Slovenia's mountains are divided into two regions, the Kamnik Alps due north of Ljubljana, and the Julian Alps tucked in the top left-hand corner where Slovenia meets Italy and Austria. Really, there's not much that divides them, and if you stray only a few steps north in either region you'll end up in Austria!
We drove north from Ljubljana to sample the hiking in the Kamnik Alps first, and wished we had left more time to enjoy the stunning scenery and generally laid-back ambiance.
Just by Googling "hiking in Slovenia" a few months ago I discovered a gem of a place called Velika Planina. Try it, go to Google images, and you won't believe your eyes! It took a bit more digging to discover a route that didn't involve the cable-car, and the result was a hike that will stand out in our memories forever, it was truly amazing! In fact, I think that was the day John decided to restrict me to 27 "amazing"s per day......... I had to resort to "spectacular" and "outstanding"!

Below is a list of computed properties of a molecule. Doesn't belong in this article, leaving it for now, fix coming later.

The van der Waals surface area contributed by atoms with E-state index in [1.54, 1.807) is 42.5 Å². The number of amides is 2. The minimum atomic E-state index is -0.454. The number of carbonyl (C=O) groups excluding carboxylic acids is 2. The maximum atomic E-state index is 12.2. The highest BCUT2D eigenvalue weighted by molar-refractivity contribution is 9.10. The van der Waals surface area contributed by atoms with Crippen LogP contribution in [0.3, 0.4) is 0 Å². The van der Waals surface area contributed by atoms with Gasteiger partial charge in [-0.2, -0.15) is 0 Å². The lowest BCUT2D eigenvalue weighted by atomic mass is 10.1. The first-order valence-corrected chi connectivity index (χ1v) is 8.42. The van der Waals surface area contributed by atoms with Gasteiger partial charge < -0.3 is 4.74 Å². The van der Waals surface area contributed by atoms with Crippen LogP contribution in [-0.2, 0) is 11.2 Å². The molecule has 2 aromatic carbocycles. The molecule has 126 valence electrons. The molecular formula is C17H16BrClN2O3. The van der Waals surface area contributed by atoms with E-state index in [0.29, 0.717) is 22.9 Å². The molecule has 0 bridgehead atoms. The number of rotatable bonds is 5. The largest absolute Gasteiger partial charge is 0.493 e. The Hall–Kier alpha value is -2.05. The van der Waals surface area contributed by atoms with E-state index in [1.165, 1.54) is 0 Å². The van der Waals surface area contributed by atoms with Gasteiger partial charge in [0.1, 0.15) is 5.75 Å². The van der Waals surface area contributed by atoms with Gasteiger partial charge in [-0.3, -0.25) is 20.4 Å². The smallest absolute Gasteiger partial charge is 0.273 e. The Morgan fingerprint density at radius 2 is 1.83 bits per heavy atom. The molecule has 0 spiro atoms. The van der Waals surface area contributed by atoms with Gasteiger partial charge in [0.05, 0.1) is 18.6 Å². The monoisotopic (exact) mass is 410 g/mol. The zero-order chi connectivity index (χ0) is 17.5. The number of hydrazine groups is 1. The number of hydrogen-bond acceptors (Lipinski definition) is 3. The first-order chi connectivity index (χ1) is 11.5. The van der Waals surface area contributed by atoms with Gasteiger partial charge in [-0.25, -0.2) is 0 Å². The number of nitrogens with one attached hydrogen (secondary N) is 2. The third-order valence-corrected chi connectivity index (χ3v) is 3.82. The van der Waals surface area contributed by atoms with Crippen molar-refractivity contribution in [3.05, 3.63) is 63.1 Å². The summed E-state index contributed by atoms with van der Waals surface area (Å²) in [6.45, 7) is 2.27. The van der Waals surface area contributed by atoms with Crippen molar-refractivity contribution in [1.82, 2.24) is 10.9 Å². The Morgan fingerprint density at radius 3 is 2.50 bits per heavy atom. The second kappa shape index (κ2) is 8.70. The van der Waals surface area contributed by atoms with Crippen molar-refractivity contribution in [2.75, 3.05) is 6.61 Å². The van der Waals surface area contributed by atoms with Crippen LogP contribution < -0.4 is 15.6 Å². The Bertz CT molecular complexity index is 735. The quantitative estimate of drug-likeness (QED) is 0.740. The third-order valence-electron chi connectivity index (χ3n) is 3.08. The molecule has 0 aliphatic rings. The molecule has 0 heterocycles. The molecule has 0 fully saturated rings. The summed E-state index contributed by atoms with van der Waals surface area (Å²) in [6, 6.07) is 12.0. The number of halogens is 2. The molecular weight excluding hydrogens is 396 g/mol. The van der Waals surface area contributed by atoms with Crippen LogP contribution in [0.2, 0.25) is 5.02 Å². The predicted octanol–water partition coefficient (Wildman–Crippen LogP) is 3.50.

Mind you, the drive to get to the trailhead was literally breath-taking! But oh so worthwhile! After 25 mins of gentle uphill hiking through beautiful deciduous woods we suddenly stepped out into the sun and saw THIS..........
In your head you must add the tinkling of cowbells! Ok, not tinkling, clanging! I don't know how the poor things don't go deaf!
The name Velika Planina literally translated means big pasture, and suits it well!
As we climbed further we came across many scattered communities of huts, each group with its own name.
The original herdsman's huts have a distinctive design, rather like an alien landing craft, or Darth Vader's helmet, which was intended to shelter livestock under the roof, but outside the one-room dwelling. The herdsmen spend the summer up here living a supposedly traditional lifestyle, but somewhat changed by the cable car bringing tourists!